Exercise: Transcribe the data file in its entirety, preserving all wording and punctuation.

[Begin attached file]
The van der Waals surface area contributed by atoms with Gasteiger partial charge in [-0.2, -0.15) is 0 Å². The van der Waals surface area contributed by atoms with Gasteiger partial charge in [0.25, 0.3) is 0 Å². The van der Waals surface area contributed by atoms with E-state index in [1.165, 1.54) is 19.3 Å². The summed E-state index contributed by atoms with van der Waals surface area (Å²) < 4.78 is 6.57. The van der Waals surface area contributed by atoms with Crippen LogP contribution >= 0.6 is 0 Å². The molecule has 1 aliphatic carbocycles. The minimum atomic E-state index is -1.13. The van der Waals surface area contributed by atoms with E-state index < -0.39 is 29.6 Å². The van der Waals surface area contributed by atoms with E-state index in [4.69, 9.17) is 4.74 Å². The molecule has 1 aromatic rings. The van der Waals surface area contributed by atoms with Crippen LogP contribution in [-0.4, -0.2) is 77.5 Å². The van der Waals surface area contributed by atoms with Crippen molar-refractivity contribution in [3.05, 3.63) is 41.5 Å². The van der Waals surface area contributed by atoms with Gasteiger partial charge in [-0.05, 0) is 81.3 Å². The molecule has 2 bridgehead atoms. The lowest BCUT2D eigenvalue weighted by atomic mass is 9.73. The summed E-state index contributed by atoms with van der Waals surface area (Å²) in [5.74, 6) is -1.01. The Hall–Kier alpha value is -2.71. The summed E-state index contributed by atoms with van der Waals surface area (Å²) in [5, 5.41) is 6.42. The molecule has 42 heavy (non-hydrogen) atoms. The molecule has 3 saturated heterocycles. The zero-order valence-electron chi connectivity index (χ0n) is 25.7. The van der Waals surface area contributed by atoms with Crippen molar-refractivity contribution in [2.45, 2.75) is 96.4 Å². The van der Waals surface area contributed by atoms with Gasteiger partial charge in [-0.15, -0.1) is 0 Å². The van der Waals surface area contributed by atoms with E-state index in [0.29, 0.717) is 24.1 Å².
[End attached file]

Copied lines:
The van der Waals surface area contributed by atoms with Gasteiger partial charge in [-0.2, -0.15) is 0 Å². The van der Waals surface area contributed by atoms with Gasteiger partial charge in [0.25, 0.3) is 0 Å². The van der Waals surface area contributed by atoms with E-state index in [1.165, 1.54) is 19.3 Å². The summed E-state index contributed by atoms with van der Waals surface area (Å²) < 4.78 is 6.57. The van der Waals surface area contributed by atoms with Crippen LogP contribution >= 0.6 is 0 Å². The molecule has 1 aliphatic carbocycles. The minimum atomic E-state index is -1.13. The van der Waals surface area contributed by atoms with E-state index < -0.39 is 29.6 Å². The van der Waals surface area contributed by atoms with E-state index in [4.69, 9.17) is 4.74 Å². The molecule has 1 aromatic rings. The van der Waals surface area contributed by atoms with Crippen LogP contribution in [-0.4, -0.2) is 77.5 Å². The van der Waals surface area contributed by atoms with Crippen molar-refractivity contribution in [3.05, 3.63) is 41.5 Å². The van der Waals surface area contributed by atoms with Gasteiger partial charge in [-0.05, 0) is 81.3 Å². The molecule has 2 bridgehead atoms. The lowest BCUT2D eigenvalue weighted by atomic mass is 9.73. The summed E-state index contributed by atoms with van der Waals surface area (Å²) in [5.74, 6) is -1.01. The Hall–Kier alpha value is -2.71. The summed E-state index contributed by atoms with van der Waals surface area (Å²) in [5, 5.41) is 6.42. The molecule has 42 heavy (non-hydrogen) atoms. The molecule has 3 saturated heterocycles. The zero-order valence-electron chi connectivity index (χ0n) is 25.7. The van der Waals surface area contributed by atoms with Crippen molar-refractivity contribution in [2.45, 2.75) is 96.4 Å². The van der Waals surface area contributed by atoms with Gasteiger partial charge in [-0.15, -0.1) is 0 Å². The van der Waals surface area contributed by atoms with E-state index in [0.29, 0.717) is 24.1 Å².